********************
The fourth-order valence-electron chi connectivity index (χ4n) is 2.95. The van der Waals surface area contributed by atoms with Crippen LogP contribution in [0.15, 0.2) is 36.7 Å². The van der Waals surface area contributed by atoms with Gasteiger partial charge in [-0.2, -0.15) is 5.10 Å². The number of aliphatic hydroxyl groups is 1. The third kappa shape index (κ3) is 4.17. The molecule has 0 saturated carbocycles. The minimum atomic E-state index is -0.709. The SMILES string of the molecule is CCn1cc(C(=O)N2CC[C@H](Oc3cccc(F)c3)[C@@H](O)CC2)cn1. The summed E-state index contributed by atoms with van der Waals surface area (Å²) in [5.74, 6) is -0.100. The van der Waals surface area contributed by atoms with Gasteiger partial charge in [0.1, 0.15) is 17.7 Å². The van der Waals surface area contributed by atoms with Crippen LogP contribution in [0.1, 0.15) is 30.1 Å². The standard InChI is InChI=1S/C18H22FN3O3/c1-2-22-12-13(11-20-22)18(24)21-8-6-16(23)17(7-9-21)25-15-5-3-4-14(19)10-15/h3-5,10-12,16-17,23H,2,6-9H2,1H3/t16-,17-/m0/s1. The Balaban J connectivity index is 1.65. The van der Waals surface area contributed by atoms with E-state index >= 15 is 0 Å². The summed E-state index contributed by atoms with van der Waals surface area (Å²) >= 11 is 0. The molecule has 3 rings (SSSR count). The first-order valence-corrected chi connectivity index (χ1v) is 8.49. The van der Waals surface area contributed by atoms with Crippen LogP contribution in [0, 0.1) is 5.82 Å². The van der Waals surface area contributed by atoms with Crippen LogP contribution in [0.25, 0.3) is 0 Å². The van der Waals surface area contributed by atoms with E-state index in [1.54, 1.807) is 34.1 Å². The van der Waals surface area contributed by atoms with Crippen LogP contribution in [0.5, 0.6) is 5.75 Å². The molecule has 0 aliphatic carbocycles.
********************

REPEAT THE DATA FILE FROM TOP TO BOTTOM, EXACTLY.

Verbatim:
The fourth-order valence-electron chi connectivity index (χ4n) is 2.95. The van der Waals surface area contributed by atoms with Crippen LogP contribution in [0.15, 0.2) is 36.7 Å². The van der Waals surface area contributed by atoms with Gasteiger partial charge in [-0.2, -0.15) is 5.10 Å². The number of aliphatic hydroxyl groups is 1. The third kappa shape index (κ3) is 4.17. The molecule has 0 saturated carbocycles. The minimum atomic E-state index is -0.709. The SMILES string of the molecule is CCn1cc(C(=O)N2CC[C@H](Oc3cccc(F)c3)[C@@H](O)CC2)cn1. The summed E-state index contributed by atoms with van der Waals surface area (Å²) in [5.74, 6) is -0.100. The van der Waals surface area contributed by atoms with Gasteiger partial charge in [0.1, 0.15) is 17.7 Å². The van der Waals surface area contributed by atoms with Crippen LogP contribution in [0.1, 0.15) is 30.1 Å². The standard InChI is InChI=1S/C18H22FN3O3/c1-2-22-12-13(11-20-22)18(24)21-8-6-16(23)17(7-9-21)25-15-5-3-4-14(19)10-15/h3-5,10-12,16-17,23H,2,6-9H2,1H3/t16-,17-/m0/s1. The Balaban J connectivity index is 1.65. The van der Waals surface area contributed by atoms with E-state index >= 15 is 0 Å². The summed E-state index contributed by atoms with van der Waals surface area (Å²) >= 11 is 0. The molecule has 3 rings (SSSR count). The first-order valence-corrected chi connectivity index (χ1v) is 8.49. The van der Waals surface area contributed by atoms with Crippen LogP contribution in [0, 0.1) is 5.82 Å². The van der Waals surface area contributed by atoms with Crippen LogP contribution in [0.25, 0.3) is 0 Å². The van der Waals surface area contributed by atoms with E-state index in [1.54, 1.807) is 34.1 Å². The van der Waals surface area contributed by atoms with Crippen LogP contribution in [0.5, 0.6) is 5.75 Å². The molecule has 0 aliphatic carbocycles.